Yin Chengzong

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This is a Chinese name; the family name is Yin.

Yin Chengzong (Chinese: 殷承宗; pinyin: Yīn Chéngzōng) (born 1941 in Gulangyu Island, Xiamen, Fujian) is a Chinese pianist and composer.[1]

Biography[edit]

Born on the "Piano Island" of Gulangyu Island in Xiamen, Fujian, in the People's Republic of China. Although trained as a classical pianist, he is perhaps best known to the West through the Yellow River Piano Concerto he arranged based on the Yellow River Cantata and performed in many Western theaters since the 1980s.

Yin started learning the piano in 1948 when he was seven years old, and gave his first recital at the age of nine. At twelve, he joined the preparatory school of Shanghai Conservatory of Music. In 1959, Yin won an award at the World Youth Peace and Friendship Festival in Vienna, Austria, and in 1960, he was sent to the Leningrad Conservatory to study. In 1962, he and American pianist Susan Starr were the second-prize winners of the International Tchaikovsky Competition (Vladimir Ashkenazy shared the first-prize with British pianist John Odgon). In 1965, Yin joined the Central Symphony Orchestra of China as a soloist.

Cultural revolution[edit]

During the Cultural Revolution (1966–1976), Yin's name changed by “殷诚忠”.When all Western arts and forms were forbidden, Yin ingeniously found an application of his talent: he created the piano-accompanied version of The Legend of the Red Lantern, one of the Eight model plays, the only plays, operas and ballets which were permitted during the period. Although, musically speaking, there was not much originality in the work, it was refreshing for genuine music lovers who were longing to have access to Western music. Another creation attributed to Yin is the now well-known Yellow River Piano Concerto. Yin and other members of a special committee arranged this work in 1969 based on the Yellow River Cantata by Xian Xinghai. In the final movement of the concerto, Yin incorporated the melody The East Is Red. The instruments used, the piano and the orchestra, were all Western, but the music was heavily influenced by Chinese folk melodies.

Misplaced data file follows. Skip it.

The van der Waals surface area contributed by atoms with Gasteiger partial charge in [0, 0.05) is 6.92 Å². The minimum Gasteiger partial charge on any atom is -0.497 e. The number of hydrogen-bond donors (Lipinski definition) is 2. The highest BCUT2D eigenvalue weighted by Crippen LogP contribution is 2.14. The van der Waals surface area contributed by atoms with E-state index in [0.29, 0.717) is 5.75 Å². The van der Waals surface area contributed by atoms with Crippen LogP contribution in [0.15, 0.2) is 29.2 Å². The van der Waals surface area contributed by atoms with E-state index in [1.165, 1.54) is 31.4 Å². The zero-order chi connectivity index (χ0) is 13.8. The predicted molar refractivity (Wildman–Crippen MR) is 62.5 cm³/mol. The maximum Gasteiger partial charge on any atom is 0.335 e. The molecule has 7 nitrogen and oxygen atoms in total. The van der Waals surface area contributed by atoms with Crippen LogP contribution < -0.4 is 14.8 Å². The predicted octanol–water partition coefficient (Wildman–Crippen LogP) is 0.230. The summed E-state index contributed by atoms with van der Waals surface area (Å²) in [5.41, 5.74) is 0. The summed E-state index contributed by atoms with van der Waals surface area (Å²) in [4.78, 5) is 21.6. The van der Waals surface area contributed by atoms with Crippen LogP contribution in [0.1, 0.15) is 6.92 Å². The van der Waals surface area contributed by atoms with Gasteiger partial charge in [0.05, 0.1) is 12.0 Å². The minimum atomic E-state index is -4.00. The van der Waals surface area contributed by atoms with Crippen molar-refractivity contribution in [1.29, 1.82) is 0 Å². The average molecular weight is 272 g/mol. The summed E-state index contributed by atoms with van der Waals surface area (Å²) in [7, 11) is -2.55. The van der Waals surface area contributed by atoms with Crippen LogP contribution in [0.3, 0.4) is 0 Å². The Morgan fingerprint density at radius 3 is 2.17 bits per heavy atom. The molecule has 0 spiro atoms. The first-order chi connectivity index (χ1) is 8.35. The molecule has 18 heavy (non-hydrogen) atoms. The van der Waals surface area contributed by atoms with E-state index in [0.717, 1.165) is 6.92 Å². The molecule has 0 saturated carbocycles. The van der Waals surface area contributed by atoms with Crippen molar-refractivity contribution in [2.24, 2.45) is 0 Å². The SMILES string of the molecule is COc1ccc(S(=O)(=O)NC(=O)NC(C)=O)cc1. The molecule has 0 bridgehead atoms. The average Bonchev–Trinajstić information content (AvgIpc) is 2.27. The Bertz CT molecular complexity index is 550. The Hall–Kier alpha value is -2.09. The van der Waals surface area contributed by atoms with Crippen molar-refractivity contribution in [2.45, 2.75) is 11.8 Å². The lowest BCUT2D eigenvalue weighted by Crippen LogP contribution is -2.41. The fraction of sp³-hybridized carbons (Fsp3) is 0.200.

United States[edit]

In 1983, following difficulties with the new regime due to his alleged closeness to the Gang of Four, Yin immigrated to the US, and in the same year, he made his debut in Carnegie Hall in New York City. Yin has since performed under the baton of Eugene Ormandy and the Philadelphia Orchestra, Claudio Abbado and the Vienna Philharmonic Orchestra, Kirill Kondrashin and the Moscow Philharmonic Orchestra, and Sir Malcolm Sargent and the St. Petersburg Philharmonic Orchestra. Yin has also appeared in Boston, San Francisco, Chicago, Toronto, and at Lincoln Center. His solo performances were featured on China Central Television and CBS Sunday Morning. Formerly a professor and artist-in-residence at the Cleveland Institute of Music, Mr. Yin now lives in New York City.

Yin has released more than 20 albums, including an all-Chopin CD, a recording of Debussy's Preludes, and the Yellow River Concerto.

References[edit]

  1. ^ Page, Tim (20 October 1985). "Yin Cheng-Zong review". The New York Times. Retrieved 5 August 2011. 

External links[edit]